"Communities Turning the Tide on School Discipline" highlights successes of JFSF partners that are transforming the national discourse around school discipline, ensuring the childrenÕs human right to education, and winning more humane, effective and just approaches.
Download the document here (external link, PDF)

Experiences of Harassment, Discrimination, and Physical Violence Among Young Gay and Bisexual Men
David M. Huebner, PhD, MPH, Gregory M. Rebchook, PhD, and Susan M. Kegeles, PhD

An examination of the 6-month cumulative incidence of anti-gay harassment, discrimination, and violence and documentation of their associations with mental health among young gay/bisexual men from 3 cities in the southwestern United States.
Download the document (PDF)

Family Rejection as a Predictor of Negative Health Outcomes in White and Latino Lesbian, Gay, and Bisexual Young Adults
Caitlin Ryan, PhD, ACSW, David Huebner, PhD, MPH, Rafael M. Diaz, PhD, Jorge Sanchez, BA

An examination of specific family rejecting reactions to sexual orientation and gender expression during adolescence as predictors of current health problems in a sample of lesbian, gay, and bisexual young adults. The study expands our understanding of predictors of negative health outcomes for LGB adolescents and provides new directions for assessing risk and preventing health and mental health problems in LGB adolescents.
Download the document (PDF)

The Experience and Needs of GBTQ Male Youth of Color
Laura E. Durso, Angeliki Kastanis, Bianca D.M. Wilson, & Ilan H. Meyer
The Williams Institute, UCLA School of Law

People of color and members of the lesbian, gay, bisexual, and transgender (LGBT) community are two historically underserved populations. Research has demonstrated significant health disparities faced by both LGBT and the general population of people of color as compared with the general population of White Americans. Because of the significance of HIV/AIDS among young men who have sex with men, most research attention has been directed at understanding and combating the transmission of HIV/AIDS in these communities. Though this research focus is warranted, other issues that affect the health and well being of LGBT youth of color remain understudied. This is a review what is currently known from research on gay, bisexual, and transgender (GBT) male youth of color. We focus on male youth because this project was undertaken in partnership with the California Endowment and The Liberty Hill Foundation, related to their focus on understanding issues facing male youth of color. It is likely that many of the issues facing male youth are similar if not the same as those facing female youth.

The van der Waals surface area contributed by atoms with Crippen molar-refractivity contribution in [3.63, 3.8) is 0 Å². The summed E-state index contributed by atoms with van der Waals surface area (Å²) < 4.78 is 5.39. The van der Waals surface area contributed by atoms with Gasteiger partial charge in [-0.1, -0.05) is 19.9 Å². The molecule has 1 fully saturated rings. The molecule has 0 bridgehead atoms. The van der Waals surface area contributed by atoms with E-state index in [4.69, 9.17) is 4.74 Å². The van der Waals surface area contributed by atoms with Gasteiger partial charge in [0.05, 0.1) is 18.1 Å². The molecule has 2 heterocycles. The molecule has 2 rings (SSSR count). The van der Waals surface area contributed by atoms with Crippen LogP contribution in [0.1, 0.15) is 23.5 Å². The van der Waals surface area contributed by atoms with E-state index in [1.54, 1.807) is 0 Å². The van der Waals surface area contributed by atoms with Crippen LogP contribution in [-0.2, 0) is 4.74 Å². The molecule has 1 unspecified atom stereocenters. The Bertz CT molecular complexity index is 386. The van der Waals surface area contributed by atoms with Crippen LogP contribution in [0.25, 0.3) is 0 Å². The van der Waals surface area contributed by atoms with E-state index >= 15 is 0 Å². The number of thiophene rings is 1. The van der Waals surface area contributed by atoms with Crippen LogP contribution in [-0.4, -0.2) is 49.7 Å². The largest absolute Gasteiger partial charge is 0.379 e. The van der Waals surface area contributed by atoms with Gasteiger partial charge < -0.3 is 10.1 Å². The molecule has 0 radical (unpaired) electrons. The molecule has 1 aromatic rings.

Download the document (PDF)

GSA Network's Racial & Economic Justice Programs Articles
Carolyn Laub, Geoffrey Winder
Gay Straight Alliance Network

A collection of blog posts, news coverage, and personal stories collected from September 2011 � August 2012 by the Gay-Straight Alliance Network. The Gay-Straight Alliance Network is a youth leadership organization that connects school-based Gay-Straight Alliances (GSAs) to each other and community resources. GSAs create safe environments in schools for students to support each other and learn about homophobia, transphobia, and other oppressions; educate the school community about homophobia, transphobia, gender identity, and sexual orientation issues; and fight discrimination, harassment, and violence in schools.
Download the document (PDF)

The Impact of Homophobia, Poverty, and Racism on the Mental Health of Gay and Bisexual Latino Men: Findings From 3 US Cities
Rafael M. D’az, PhD, George Ayala, PsyD, Edward Bein, PhD, Jeff Henne, MA, and Barbara V. Marin, PhD

This study assessed the relation between experiences of social discrimination (homophobia, racism, and financial hardship) and symptoms of psychologic distress (anxiety, depression, and suicidal ideation) among self-identified gay and bisexual Latino men recruited from the venues and public social spaces identified as both Latino and gay in the cities of Miami, Los Angeles, and New York.
Download the document (PDF)

Locked Up & Out: Lesbian, gay, bisexual, and transgender youth in Louisiana's juvenile justice system
Wesley Ware, BreakOUT!
Juvenile Justice Project of Louisiana